Following last season's crushing 37-6 playoff loss to Toledo Whitmer and the decision to not renew Ron Johnson's contract, Canton McKinley is wiping the slate clean and starting anew with first-year coach Todd Filtz.
Formerly at Maple Heights, Filtz, the youngest coach in McKinley’s history, says he’s just pushing forward to his first game Aug. 25 against Walsh Jesuit.
“That’s all in the past,” Filtz said of the coaching change, which wasn’t without controversy after the school board voted 3-2 against the recommendation of former superintendent Michele Evans to renew Johnson’s contract.
“We’ve moved forward from that. Within this program right now, everybody is on the same page and working towards the same common goal.”
Filtz’s offense will be built around numerous looks and giving opposing defenses a lot to prepare for, and he says he’ll be bringing back some of the traditional offenses from McKinley’s past.
“We're gonna be multiple in our sets,” he said. “We're just trying to bring back the old McKinley football. We get into a bunch of different sets and run a bunch of different plays, and hopefully build off of the tradition here.”
Filtz won’t say who might be starting where, especially at the quarterback spot. But he loves the competition.
“Our kids, from the first workout, have been competing with one another,” he said. “We’ve been getting great effort and they’re responding well to the coaching change that happened.”
GlenOak, the top contender after the Bulldogs, will be led by McKinley transfer Reid Worstell. Worstell, whose father, Rick, quarterbacked McKinley to the 1981 Class AAA state title, might air the ball out more frequently after the departure of Ohio State running back recruit Bri’onte Dunn, and with his new blind-side blocker, senior Stephen Mathie. Both schools went 6-1 in the Federal League last season and will meet on Oct. 5 at McKinley.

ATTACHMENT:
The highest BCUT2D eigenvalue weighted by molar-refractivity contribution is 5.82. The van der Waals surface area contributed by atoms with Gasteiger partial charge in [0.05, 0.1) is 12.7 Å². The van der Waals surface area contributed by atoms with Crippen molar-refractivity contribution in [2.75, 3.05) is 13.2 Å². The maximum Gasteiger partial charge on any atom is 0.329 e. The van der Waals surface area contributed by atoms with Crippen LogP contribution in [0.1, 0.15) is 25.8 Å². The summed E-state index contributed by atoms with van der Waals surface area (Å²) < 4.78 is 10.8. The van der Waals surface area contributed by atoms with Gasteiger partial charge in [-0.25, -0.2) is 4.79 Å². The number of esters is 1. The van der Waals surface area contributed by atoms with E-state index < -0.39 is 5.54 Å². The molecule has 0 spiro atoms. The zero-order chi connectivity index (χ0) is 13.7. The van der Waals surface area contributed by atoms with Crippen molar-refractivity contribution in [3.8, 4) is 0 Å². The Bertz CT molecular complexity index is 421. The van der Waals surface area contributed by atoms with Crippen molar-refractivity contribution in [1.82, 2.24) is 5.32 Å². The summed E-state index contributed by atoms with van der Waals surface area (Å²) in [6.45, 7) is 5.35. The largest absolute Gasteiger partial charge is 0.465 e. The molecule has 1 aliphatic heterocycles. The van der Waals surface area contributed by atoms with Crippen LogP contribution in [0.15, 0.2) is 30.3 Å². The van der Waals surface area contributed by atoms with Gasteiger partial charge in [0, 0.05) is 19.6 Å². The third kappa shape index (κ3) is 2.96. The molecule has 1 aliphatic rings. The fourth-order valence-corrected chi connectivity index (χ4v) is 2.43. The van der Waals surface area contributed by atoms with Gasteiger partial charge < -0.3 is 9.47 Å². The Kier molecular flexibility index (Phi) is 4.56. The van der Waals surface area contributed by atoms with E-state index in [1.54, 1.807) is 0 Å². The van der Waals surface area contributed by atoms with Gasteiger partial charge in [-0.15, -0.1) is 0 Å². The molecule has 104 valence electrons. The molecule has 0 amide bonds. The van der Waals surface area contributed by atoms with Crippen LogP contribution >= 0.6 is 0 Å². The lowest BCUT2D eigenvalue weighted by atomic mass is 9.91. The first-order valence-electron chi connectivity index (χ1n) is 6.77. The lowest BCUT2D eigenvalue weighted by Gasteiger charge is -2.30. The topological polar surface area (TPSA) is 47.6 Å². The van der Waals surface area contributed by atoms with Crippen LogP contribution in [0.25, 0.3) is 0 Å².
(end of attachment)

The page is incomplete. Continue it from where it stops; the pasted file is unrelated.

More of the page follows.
GlenOak and McKinley build off strong traditions, but Jackson finished 6-4 last season, and coach Beau Balderson hopes the Polar Bears have turned a corner.
“Last year was a big turning point for our program,” he said. “Jackson hadn’t had a winning season in seven or eight years. We got a taste of what it was like to have some success. And it’s been the best offseason since I’ve been here. Our goals are high and we want to compete for a Federal League championship.”
Jackson lost nine of 11 offensive starters from a year ago and its running game — which accounted for about 90 percent of all 2011 production — will be traded in for a more balanced offense under junior quarterback Tyler Langenfeld.
“Tyler's got a strong arm and he makes good decisions,” Balderson said. “He continues to have composure and when something goes wrong, he just makes the next play.”
Jackson lost its last game to North Canton Hoover, something Vikings coach Don Hertler, Jr. hopes to build off to carry his team to a better start to the season than in 2011.
“Beating Jackson in that last game helped propel us into the offseason and we hope that same attitude carries over into this season,” he said. “We started 0-2 last year and we need to get out faster. We start with Stow, and we need to get out of the gate.”
Hertler is looking to Dom Iero, an Akron baseball recruit, to replace last year's starting quarterback, Austin Appleby, who signed with Purdue.
“Dom had a good camp and good two-a-days,” Hertler said. “He's a pretty good athlete. He runs and throws pretty well. He's more versatile than Appleby was.”
Lake coach Jeff Durbin knows last season’s 2-8 record was disappointing, but he does have positives to point to.
“We just weren’t real good last year, to be honest, but it wasn’t because we didn’t have talent,” he said. “We didn't realize the chemistry you need. We played great against GlenOak and lost on the last play and then lost on the last-play field goal to Jackson. Our kids are better buddies now. That’s good, you need to like each other. We have those things going for us.”
Perry, which also went 2-8, had to endure a rough stretch while starting several sophomores and juniors. Coach Keith Boedicker is looking for 2012 to pay off after a learning experience in 2011.
“Our kids were baptized under fire,” he said. “There were times when we had seven sophomores on the field. So we have a lot of experience back. Experience is a great teacher but we are concerned with our depth now. The Federal League is a war of attrition and depth is always a concern.”
Ryan Lewis can be reached at firstname.lastname@example.org. Read the high school blog at http://www.ohio.com/preps. Follow him on Twitter at http://twitter.com/RyanLewisABJ and on Facebook at http://www.facebook.com/sports.abj.